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UN Security Council to Taliban: Let Afghans Leave Safely


U.S. Ambassador Linda Thomas-Greenfield addresses the United Nations Security Council regarding the situation in Afghanistan at the United Nations in New York City, Aug. 16, 2021.

The U.N. Security Council told the Taliban on Monday it expects them to allow the safe passage of all Afghans and foreigners who want to leave the country.

Of the council’s 15 members, Russia and China abstained on the draft resolution, written by the United States, Britain and France, while all other members supported it.

The council noted the Taliban’s August 27 statement that it would not prevent Afghans who want to leave from doing so by land or air. The council said it “expects the Taliban will adhere to these and all other commitments, including regarding the safe, secure and orderly departure from Afghanistan of Afghans and all foreign nationals.”

FILE - In this Aug. 16, 2021, file photo, hundreds of people gather near a U.S. Air Force C-17 transport plane at the perimeter of the international airport in Kabul, Afghanistan.
FILE - In this Aug. 16, 2021, file photo, hundreds of people gather near a U.S. Air Force C-17 transport plane at the perimeter of the international airport in Kabul, Afghanistan.

Chaotic images from the Kabul airport since the Taliban swept into the capital on August 15 show the desperation of many Afghans to flee the country. U.S. Ambassador to the U.N. Linda Thomas-Greenfield said the United States has facilitated the evacuation of 122,000 Americans, Afghans and other nationals since late July.

“The Security Council expects the Taliban to live up to its commitment to facilitate safe passage for Afghans and foreign nationals who want to leave Afghanistan, whether it’s today, tomorrow or after August 31,” Thomas-Greenfield said.

Some Afghans fear reprisals for working with the U.S. and NATO forces as interpreters and in other roles, while women and minorities are terrified of a return to the repression and human rights abuses of the late 1990s and early 2000s, when the Taliban first rose to power in the country.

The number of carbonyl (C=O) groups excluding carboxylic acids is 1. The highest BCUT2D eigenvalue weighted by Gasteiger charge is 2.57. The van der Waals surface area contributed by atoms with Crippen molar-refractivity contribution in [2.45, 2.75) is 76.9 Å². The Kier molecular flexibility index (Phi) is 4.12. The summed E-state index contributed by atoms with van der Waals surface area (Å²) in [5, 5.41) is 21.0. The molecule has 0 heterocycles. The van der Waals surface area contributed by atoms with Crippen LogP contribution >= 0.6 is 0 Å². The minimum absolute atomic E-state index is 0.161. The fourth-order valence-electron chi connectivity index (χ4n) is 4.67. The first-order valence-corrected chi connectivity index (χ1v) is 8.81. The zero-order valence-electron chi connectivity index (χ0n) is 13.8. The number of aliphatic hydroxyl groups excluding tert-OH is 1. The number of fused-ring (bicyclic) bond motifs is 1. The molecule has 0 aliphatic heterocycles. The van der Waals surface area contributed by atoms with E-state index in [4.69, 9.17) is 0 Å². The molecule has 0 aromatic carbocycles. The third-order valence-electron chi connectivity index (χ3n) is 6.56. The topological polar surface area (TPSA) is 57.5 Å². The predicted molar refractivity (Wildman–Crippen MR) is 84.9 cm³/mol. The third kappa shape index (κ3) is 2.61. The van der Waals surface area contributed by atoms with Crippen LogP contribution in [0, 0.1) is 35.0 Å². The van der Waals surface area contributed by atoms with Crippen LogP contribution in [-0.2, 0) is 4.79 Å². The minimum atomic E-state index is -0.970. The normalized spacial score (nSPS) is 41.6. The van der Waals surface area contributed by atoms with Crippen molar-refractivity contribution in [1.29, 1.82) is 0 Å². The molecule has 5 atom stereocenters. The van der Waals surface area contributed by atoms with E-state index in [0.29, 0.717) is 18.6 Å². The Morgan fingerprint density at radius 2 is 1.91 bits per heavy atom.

“We cannot airlift an entire country to safety,” the U.S. envoy told reporters after the vote. “This is the moment where diplomacy has to step up.”

The Security Council also strongly condemned the “deplorable attacks” Thursday on the airport, which killed scores of Afghans and 13 U.S. military personnel. The blasts were claimed by the so-called Islamic State affiliate Khorasan, also known as ISIS-K.

The council demands in its resolution that Afghanistan’s territory “not be used to threaten or attack any country or to shelter or train terrorists, or to plan or to finance terrorist acts.”

Both the Taliban and ISIS-K are under sanctions as Security Council-designated terrorist groups.

Russia said it abstained because its concerns were not taken into consideration. China expressed “huge doubts” about whether the resolution’s content was balanced.

Both Moscow and Beijing have expressed a willingness to work with the Taliban.

FILE - Chinese Foreign Ministry spokesman Geng Shuang speaks during a daily briefing in Beijing, Jan. 29, 2019.
FILE - Chinese Foreign Ministry spokesman Geng Shuang speaks during a daily briefing in Beijing, Jan. 29, 2019.

“We are ready to continue to develop good, neighborly and cooperative relations with Afghanistan and play a constructive role in the peaceful reconstruction of Afghanistan,” China’s deputy U.N. envoy Geng Shuang said.

Council members also reaffirmed the importance of upholding human rights, especially of women, calling for their “full, equal and meaningful participation” in a negotiated political settlement.

Several Western diplomats said they had heard the Taliban’s various assurances but would wait to see them put into practice.

“The Taliban will be judged by the international community on the basis of their actions on the ground, not their words,” British Ambassador Barbara Woodward said.

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